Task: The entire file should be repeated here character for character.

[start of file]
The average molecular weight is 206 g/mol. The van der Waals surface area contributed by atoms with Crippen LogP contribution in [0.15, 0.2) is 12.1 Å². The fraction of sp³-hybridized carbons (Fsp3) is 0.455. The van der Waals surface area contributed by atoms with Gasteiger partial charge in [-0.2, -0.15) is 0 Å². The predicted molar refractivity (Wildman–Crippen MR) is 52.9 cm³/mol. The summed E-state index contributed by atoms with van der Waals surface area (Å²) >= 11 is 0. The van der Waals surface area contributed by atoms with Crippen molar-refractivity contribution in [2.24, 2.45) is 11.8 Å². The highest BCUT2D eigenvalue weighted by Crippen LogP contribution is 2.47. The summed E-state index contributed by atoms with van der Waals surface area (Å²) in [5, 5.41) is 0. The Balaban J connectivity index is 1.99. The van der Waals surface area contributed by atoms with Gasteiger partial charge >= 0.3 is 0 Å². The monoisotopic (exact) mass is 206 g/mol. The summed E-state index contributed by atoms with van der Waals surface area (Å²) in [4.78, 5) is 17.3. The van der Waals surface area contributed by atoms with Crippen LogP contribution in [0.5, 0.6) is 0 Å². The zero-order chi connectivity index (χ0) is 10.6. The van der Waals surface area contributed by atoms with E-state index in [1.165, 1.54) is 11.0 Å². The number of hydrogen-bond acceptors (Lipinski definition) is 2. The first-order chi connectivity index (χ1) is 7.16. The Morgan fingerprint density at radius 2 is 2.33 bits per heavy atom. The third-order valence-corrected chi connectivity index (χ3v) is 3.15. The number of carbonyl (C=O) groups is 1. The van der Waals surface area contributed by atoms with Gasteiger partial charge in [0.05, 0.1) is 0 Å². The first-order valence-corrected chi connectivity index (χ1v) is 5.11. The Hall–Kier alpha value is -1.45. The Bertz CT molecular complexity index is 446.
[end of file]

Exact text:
The average molecular weight is 206 g/mol. The van der Waals surface area contributed by atoms with Crippen LogP contribution in [0.15, 0.2) is 12.1 Å². The fraction of sp³-hybridized carbons (Fsp3) is 0.455. The van der Waals surface area contributed by atoms with Gasteiger partial charge in [-0.2, -0.15) is 0 Å². The predicted molar refractivity (Wildman–Crippen MR) is 52.9 cm³/mol. The summed E-state index contributed by atoms with van der Waals surface area (Å²) >= 11 is 0. The van der Waals surface area contributed by atoms with Crippen molar-refractivity contribution in [2.24, 2.45) is 11.8 Å². The highest BCUT2D eigenvalue weighted by Crippen LogP contribution is 2.47. The summed E-state index contributed by atoms with van der Waals surface area (Å²) in [5, 5.41) is 0. The Balaban J connectivity index is 1.99. The van der Waals surface area contributed by atoms with Gasteiger partial charge >= 0.3 is 0 Å². The monoisotopic (exact) mass is 206 g/mol. The summed E-state index contributed by atoms with van der Waals surface area (Å²) in [4.78, 5) is 17.3. The van der Waals surface area contributed by atoms with Crippen LogP contribution in [0.5, 0.6) is 0 Å². The zero-order chi connectivity index (χ0) is 10.6. The van der Waals surface area contributed by atoms with E-state index in [1.165, 1.54) is 11.0 Å². The number of hydrogen-bond acceptors (Lipinski definition) is 2. The first-order chi connectivity index (χ1) is 7.16. The Morgan fingerprint density at radius 2 is 2.33 bits per heavy atom. The third-order valence-corrected chi connectivity index (χ3v) is 3.15. The number of carbonyl (C=O) groups is 1. The van der Waals surface area contributed by atoms with Gasteiger partial charge in [0.05, 0.1) is 0 Å². The first-order valence-corrected chi connectivity index (χ1v) is 5.11. The Hall–Kier alpha value is -1.45. The Bertz CT molecular complexity index is 446.